Fascinating but often feared, bees have become an important part of fifth grade science over the past four years. Throughout the year, the familiar insects are the subject of study for each of the three sections of Grade 5 science and through the curriculum, students gain both scientific knowledge as well as experience at beekeeping by working with Brookwood’s hives.
“I was always fascinated by bees and wondered if building and maintaining hives would fit the goals of a robust STEM curriculum,” says Dr. Henry Oettinger, Grade 5 science teacher. “Now in our fourth year, I am happy to report it has become a key unit in fifth grade science, and we harvested our first significant batch of Brookwood Bee Honey in the summer of 2015!
According to Henry, Brookwood’s Beekeeping Unit is designed to utilize a single, practical, and effective biological niche (the hive) to connect students to the world around them. The bee study he has designed seeks to accomplish the following:
While these goals remain the same for each of the three sections, some of the content changes from one term to the next due to the change in seasons. “In the fall students harvest honey, during the winter they build hive boxes, and in the spring they install new queens, for example.”
Learning about apiary fundamentals is key. “Students learn about the types of bees, hive organization, how bees forage, how bees make honey, as well as practical skills such as smoking the hive, inspecting the frames, finding the queen, gathering honey, and so on,” says Henry.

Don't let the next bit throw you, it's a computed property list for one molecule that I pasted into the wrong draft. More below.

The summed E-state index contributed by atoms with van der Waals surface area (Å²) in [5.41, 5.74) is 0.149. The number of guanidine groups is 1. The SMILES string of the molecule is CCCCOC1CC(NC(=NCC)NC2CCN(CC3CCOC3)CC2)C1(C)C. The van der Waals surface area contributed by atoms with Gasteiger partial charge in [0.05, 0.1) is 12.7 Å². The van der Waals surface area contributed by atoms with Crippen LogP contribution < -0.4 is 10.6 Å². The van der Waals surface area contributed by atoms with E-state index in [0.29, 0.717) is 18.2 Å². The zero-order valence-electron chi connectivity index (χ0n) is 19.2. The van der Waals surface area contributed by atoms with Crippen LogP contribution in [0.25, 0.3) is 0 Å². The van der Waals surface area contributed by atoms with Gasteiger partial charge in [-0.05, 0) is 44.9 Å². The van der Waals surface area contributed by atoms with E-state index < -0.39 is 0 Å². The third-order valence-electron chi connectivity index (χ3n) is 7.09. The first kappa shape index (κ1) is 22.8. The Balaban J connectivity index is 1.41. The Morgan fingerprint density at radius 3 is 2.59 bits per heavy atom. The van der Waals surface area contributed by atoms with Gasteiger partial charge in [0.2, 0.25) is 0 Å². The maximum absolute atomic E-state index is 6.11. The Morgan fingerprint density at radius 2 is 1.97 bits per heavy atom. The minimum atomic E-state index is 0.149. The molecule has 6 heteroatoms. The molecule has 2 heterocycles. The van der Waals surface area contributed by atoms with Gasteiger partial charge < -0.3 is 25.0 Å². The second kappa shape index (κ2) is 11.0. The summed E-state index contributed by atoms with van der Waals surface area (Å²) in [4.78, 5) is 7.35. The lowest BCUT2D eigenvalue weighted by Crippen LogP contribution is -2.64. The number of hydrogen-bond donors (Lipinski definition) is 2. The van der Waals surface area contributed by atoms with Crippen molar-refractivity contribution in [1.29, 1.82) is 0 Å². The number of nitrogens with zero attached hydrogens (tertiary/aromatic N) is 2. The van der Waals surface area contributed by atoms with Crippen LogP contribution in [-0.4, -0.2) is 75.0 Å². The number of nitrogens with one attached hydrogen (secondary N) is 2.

Overcoming a fear of the insects is a natural challenge for some students, but Henry says most of them are curious and a bit excited. “Occasionally some are afraid, but they learn that when properly protected with a bee suit, there is little or no chance they will be stung!”
And the honey! Henry says it is “by far the best part” of the coursework and is frequently accompanied by “can we taste some?” The Brookwood bees produced 36 jars of honey this year, and it will be used primarily by Chef Chris for a “day of honey-specific recipes for the whole school to enjoy.”
He adds that this delicious side benefit should continue in the years to come. “As long as our bees remain healthy, we should get a harvest each spring and late summer,” Henry says.